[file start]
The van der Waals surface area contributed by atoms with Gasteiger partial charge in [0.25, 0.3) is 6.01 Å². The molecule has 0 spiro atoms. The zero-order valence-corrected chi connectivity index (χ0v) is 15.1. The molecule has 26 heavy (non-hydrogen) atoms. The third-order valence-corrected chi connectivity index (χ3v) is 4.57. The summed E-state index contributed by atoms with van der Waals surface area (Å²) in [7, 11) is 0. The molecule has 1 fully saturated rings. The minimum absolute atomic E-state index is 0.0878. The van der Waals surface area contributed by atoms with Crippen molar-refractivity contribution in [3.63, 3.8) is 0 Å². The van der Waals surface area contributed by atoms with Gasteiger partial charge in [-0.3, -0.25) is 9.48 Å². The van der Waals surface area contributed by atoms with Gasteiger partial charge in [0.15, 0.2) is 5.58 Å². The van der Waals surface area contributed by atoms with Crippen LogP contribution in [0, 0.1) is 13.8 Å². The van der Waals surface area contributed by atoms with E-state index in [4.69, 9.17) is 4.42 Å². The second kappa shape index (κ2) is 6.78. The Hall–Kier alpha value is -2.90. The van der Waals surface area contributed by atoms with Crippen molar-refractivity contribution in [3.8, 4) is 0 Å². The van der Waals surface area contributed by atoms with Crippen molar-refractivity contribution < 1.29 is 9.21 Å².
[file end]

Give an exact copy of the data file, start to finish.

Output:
The van der Waals surface area contributed by atoms with Gasteiger partial charge in [0.25, 0.3) is 6.01 Å². The molecule has 0 spiro atoms. The zero-order valence-corrected chi connectivity index (χ0v) is 15.1. The molecule has 26 heavy (non-hydrogen) atoms. The third-order valence-corrected chi connectivity index (χ3v) is 4.57. The summed E-state index contributed by atoms with van der Waals surface area (Å²) in [7, 11) is 0. The molecule has 1 fully saturated rings. The minimum absolute atomic E-state index is 0.0878. The van der Waals surface area contributed by atoms with Crippen molar-refractivity contribution in [3.63, 3.8) is 0 Å². The van der Waals surface area contributed by atoms with Gasteiger partial charge in [-0.3, -0.25) is 9.48 Å². The van der Waals surface area contributed by atoms with Gasteiger partial charge in [0.15, 0.2) is 5.58 Å². The van der Waals surface area contributed by atoms with Crippen LogP contribution in [0, 0.1) is 13.8 Å². The van der Waals surface area contributed by atoms with E-state index in [4.69, 9.17) is 4.42 Å². The second kappa shape index (κ2) is 6.78. The Hall–Kier alpha value is -2.90. The van der Waals surface area contributed by atoms with Crippen molar-refractivity contribution in [3.8, 4) is 0 Å². The van der Waals surface area contributed by atoms with Crippen molar-refractivity contribution < 1.29 is 9.21 Å².